A few weeks ago, we pointed out some new additions to Wolfram|Alpha from the World Bank’s World Development Indicators database, primarily focused on labor and employment around the world. We’ve also incorporated data about doing business in most countries, collected by a World Bank project called, appropriately, “Doing Business”.
This data covers a wide range of issues, including import/export costs, business tax rates, and the time required to complete various business-related activities. Try the following examples to get a better sense of the breadth of this dataset:
- Export costs in Brazil vs. Argentina »
- New businesses registered in Japan vs. India »
- Credit bureau coverage in Asia »
- Europe total business tax rate »
- How much does it cost to start a business in India, Mexico, Singapore »
- Time required to start a business »
Wolfram|Alpha can also rank countries according to a number of business-related indices. Ask about the ease of doing business in Eurozone countries, for example, and you’ll see that Ireland and Greece occupy the ends of this spectrum. In this case, a higher index score indicates a regulatory environment that is generally unfriendly to business operation; in light of Greece’s recent economic woes, it should come as no surprise to see that country at the bottom of the list. (Note that for all the properties in this dataset, you can click the “Definition” button in the input interpretation or in other pods to get more details on each property.)
Recently, CNNMoney published stories highlighting the “20 most profitable companies” and those considered to be the “20 biggest money losers”. Companies such as Exxon Mobil, AT&T, Apple, and Verizon were ranked by their 2010 profits, with each of the 20 profitable companies bringing in well over a billion dollars.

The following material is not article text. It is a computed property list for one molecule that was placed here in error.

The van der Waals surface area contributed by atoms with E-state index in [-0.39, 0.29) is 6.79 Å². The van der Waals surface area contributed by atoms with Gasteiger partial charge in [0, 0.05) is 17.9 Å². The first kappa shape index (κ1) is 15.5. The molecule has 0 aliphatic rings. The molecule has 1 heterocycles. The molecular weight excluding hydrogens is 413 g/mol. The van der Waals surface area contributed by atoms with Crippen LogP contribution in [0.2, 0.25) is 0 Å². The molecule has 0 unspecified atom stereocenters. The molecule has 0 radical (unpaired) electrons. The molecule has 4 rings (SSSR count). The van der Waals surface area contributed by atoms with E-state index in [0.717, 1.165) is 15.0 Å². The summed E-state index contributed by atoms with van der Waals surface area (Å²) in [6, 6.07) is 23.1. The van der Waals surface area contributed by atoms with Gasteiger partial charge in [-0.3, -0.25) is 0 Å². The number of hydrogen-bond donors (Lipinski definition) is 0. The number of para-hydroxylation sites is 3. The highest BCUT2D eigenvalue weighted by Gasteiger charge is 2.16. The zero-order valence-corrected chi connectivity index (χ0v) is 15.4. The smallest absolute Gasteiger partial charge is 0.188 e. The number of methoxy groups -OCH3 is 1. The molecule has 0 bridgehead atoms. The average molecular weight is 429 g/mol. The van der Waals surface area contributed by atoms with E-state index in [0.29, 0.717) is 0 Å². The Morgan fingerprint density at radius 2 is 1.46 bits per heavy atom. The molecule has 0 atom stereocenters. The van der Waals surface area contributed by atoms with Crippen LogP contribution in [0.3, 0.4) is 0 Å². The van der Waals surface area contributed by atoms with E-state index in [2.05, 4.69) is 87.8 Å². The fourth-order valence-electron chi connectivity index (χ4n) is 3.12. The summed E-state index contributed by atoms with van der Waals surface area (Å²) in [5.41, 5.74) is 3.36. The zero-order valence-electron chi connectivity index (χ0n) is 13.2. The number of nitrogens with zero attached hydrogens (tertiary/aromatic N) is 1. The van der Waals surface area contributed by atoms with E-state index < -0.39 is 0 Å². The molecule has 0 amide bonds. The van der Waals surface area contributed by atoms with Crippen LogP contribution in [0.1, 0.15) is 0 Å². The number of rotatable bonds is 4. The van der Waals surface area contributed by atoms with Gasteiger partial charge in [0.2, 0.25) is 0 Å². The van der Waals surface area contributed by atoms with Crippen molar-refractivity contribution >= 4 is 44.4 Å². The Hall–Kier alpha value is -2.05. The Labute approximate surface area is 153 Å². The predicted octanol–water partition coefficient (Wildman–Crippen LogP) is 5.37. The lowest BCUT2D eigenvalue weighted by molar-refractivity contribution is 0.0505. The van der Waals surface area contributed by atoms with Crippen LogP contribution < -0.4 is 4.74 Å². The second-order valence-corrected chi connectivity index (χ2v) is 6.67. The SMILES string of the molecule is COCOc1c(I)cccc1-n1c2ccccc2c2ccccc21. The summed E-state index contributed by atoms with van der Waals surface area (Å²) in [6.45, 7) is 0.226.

Using the information provided by both articles, there are many opportunities to gain more data on each of the companies from Wolfram|Alpha. For example, Exxon Mobil topped the list of most profitable companies, but has it always been profitable? Entering “Exxon earnings” into Wolfram|Alpha produces data and graphs documenting its earnings history.
Wolfram|Alpha recently added information about the minimum wage in U.S. states (from 1967 through today) based on data from the U.S. Department of Labor. This means you can ask Wolfram|Alpha about simple historical facts, like the U.S. minimum wage in 1980, or perform simple analyses, like comparing the current minimum wage in Ohio and Alaska.
A little over two months ago, we announced the addition of U.S. retail sales data to Wolfram|Alpha. With the holiday season upon us—and a great deal of attention focused on how current economic conditions will affect consumer spending this year—we thought it might be good to remind users of this functionality.
Retail sales data from the U.S. Department of Commerce always lags a few months behind the present, so the latest available data is for September 2010 (Wolfram|Alpha automatically picks up new data each month when it is released, usually around the 15th). But looking at sales categories that are highly seasonal, like jewelry stores, you can still observe some clear trends in the sales “spike” that occurs each December, with holiday-season sales way down in 2008, but recovering slightly last year:
Or choose “last 2 years” from the drop-down menu in the History pod to zoom in on the action a bit more and see how more recent trends match up against previous years:
You can also ask Wolfram|Alpha to analyze retail sales in a given category over any arbitrary date range for which data exists. Try asking about “U.S. clothing retail sales September 2005-September 2010” and you’ll get a result with the mean, maximum, and minimum value of retail sales over that time period—plus a zoomed-in view of retail sales in every category over those dates: More »